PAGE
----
World Tuberculosis Day
Breathlessness and tiredness… this was Linda* every morning as she struggled to get out of bed. Despite the attempts to treat herself with cold remedies, the cold-like symptoms still persisted. Linda started losing weight and the comments about it were overwhelming. It is at this point that she decided to make a trip to the hospital.
Seated inside the waiting room, Linda overheard the nurses and doctor discussing what sounded like TB symptoms. Right there, she grew numb. Her feet suddenly felt heavy. Her heart was racing. “How?” She asked herself. As Linda tried to make sense of the conversation she had eavesdropped, the doctor called her into his office.
As they both sat down, he was holding a big white envelope. The mood was sombre but the doctor tried to break the ice by clearing his throat.
“Linda, inside this envelope are your results. The x-ray has confirmed that you have fluid in your lungs and stomach. Upon further examinations, we will be able to diagnose if this is another case of TB…”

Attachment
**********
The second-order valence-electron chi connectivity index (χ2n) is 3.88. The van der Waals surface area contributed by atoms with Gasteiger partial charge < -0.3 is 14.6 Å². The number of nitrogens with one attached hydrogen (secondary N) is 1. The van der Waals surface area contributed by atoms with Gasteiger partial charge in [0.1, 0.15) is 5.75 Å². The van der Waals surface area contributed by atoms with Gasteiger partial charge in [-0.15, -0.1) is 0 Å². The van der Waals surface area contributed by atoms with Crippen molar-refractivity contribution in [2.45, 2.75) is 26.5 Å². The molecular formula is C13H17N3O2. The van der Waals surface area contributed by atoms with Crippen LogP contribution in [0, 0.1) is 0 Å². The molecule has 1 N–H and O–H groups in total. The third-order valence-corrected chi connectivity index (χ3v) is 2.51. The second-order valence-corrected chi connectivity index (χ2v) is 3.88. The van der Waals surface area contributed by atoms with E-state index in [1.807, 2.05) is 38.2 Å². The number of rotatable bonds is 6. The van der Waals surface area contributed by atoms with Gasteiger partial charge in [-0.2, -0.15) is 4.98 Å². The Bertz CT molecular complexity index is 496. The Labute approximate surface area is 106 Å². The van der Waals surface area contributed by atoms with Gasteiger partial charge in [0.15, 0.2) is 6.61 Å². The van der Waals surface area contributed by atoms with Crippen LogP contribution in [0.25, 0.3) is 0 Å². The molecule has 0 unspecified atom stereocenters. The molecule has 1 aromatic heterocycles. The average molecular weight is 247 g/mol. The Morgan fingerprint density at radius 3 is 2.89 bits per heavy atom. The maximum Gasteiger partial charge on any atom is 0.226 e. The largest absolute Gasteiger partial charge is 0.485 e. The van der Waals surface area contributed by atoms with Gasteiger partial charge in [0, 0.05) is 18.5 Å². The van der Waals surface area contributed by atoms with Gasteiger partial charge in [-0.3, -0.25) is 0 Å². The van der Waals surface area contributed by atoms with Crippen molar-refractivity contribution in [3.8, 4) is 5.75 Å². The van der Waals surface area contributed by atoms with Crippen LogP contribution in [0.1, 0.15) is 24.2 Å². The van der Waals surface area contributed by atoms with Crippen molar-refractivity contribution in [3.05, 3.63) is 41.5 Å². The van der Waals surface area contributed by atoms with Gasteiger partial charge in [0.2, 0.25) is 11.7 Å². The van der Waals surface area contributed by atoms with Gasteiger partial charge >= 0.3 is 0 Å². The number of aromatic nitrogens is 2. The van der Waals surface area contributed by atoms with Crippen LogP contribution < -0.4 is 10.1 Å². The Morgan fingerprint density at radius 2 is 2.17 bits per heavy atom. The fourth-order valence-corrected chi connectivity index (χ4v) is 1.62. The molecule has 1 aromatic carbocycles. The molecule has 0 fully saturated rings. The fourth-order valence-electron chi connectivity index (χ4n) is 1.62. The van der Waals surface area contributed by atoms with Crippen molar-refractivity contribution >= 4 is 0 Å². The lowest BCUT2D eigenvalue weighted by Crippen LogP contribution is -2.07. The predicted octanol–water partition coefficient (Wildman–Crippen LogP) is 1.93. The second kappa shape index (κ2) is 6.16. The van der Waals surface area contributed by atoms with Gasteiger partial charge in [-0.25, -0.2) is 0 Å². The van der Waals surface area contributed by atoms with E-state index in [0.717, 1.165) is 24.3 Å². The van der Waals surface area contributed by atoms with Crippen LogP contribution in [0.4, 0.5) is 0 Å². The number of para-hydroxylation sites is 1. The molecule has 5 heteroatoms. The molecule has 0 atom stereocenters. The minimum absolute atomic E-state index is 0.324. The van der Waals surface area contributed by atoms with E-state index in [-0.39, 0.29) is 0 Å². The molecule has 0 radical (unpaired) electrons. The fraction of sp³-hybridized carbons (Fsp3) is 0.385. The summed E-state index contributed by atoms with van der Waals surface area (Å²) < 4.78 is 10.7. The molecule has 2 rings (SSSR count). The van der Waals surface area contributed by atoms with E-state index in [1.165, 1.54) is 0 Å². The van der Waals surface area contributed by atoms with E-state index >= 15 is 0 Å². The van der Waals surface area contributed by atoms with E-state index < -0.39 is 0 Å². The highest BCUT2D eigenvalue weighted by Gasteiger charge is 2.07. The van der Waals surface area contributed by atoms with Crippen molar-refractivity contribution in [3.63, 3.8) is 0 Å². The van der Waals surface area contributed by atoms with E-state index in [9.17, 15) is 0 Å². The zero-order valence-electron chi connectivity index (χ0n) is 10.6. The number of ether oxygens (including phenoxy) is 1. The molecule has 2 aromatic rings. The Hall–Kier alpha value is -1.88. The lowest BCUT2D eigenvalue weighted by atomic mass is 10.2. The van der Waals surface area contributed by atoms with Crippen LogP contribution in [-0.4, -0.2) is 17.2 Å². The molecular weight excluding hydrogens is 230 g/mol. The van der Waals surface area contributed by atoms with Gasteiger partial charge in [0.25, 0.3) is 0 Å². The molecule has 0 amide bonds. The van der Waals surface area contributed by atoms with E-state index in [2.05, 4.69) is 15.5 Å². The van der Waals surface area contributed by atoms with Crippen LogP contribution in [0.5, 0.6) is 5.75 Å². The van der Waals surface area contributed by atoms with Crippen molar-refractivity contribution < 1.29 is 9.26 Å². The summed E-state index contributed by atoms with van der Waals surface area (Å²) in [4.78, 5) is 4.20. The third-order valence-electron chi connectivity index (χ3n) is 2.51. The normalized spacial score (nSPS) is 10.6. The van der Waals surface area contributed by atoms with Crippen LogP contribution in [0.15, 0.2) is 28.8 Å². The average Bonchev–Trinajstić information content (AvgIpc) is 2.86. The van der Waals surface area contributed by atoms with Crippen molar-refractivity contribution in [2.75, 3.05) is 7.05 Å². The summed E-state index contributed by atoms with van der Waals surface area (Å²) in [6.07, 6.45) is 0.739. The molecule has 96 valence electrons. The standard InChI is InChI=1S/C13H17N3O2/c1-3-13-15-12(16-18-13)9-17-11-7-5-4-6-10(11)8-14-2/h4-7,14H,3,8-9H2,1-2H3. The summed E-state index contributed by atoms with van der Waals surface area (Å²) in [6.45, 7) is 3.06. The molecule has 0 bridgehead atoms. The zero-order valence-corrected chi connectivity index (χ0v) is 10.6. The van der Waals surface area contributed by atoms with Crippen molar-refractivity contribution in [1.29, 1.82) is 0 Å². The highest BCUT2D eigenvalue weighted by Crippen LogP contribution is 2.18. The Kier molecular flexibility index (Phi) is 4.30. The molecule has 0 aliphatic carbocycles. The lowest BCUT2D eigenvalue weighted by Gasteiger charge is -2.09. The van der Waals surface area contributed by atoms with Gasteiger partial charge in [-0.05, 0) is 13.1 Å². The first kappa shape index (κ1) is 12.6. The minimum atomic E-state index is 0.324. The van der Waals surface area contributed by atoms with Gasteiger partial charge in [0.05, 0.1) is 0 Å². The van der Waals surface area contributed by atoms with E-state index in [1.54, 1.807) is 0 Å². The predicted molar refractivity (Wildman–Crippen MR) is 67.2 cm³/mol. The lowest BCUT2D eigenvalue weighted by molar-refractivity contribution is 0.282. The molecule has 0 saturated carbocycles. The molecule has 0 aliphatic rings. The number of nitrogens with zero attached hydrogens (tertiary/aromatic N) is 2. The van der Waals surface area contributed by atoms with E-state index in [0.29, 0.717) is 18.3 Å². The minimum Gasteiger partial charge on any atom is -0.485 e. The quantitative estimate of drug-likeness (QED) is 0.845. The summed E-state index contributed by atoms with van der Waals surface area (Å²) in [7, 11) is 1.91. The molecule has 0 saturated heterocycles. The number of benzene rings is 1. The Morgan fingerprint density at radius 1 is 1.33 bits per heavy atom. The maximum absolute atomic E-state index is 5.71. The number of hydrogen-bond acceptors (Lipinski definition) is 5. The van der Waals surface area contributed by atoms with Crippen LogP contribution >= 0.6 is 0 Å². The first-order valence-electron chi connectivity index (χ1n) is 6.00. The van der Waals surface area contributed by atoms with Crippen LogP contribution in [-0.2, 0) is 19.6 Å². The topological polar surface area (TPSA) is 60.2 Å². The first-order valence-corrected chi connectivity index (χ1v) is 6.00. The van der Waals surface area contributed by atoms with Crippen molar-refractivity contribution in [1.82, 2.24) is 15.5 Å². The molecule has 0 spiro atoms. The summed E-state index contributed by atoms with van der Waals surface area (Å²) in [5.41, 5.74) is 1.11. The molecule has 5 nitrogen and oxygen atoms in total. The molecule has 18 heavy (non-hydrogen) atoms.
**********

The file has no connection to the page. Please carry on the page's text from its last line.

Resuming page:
Every March 24th, Tanzania and the rest of the world recognizes this day by creating public awareness that tuberculosis still remains an epidemic in much of the world. According to WHO data published in 2014, Tuberculosis deaths in Tanzania reached 9,379 or 2.80% of total deaths; ranking her #31 in the world with high TB mortality rate.
What are you doing to change this statistic?
As you chew on that question, we would like to shed light on the signs and symptoms of Tuberculosis. Just like Linda’s case, a person with active TB may have any or all of the following symptoms:
A persistent cough
Loss of appetite
Coughing up blood
These symptoms can also occur with other diseases so it is important to see a healthcare provider to ascertain that it is TB. A person with TB may feel perfectly healthy or may only have a cough from time to time. If you think you have been exposed to TB, get a TB test.
If you have been infected with TB, we advise that you take your medication as instructed by your doctor to avoid developing active TB disease.
With that said, let us Unite to End TB by first learning to look out for the symptoms and taking preventive measures to stop the spread of TB.
Feel free to post your comments or questions on the blog below. We shall respond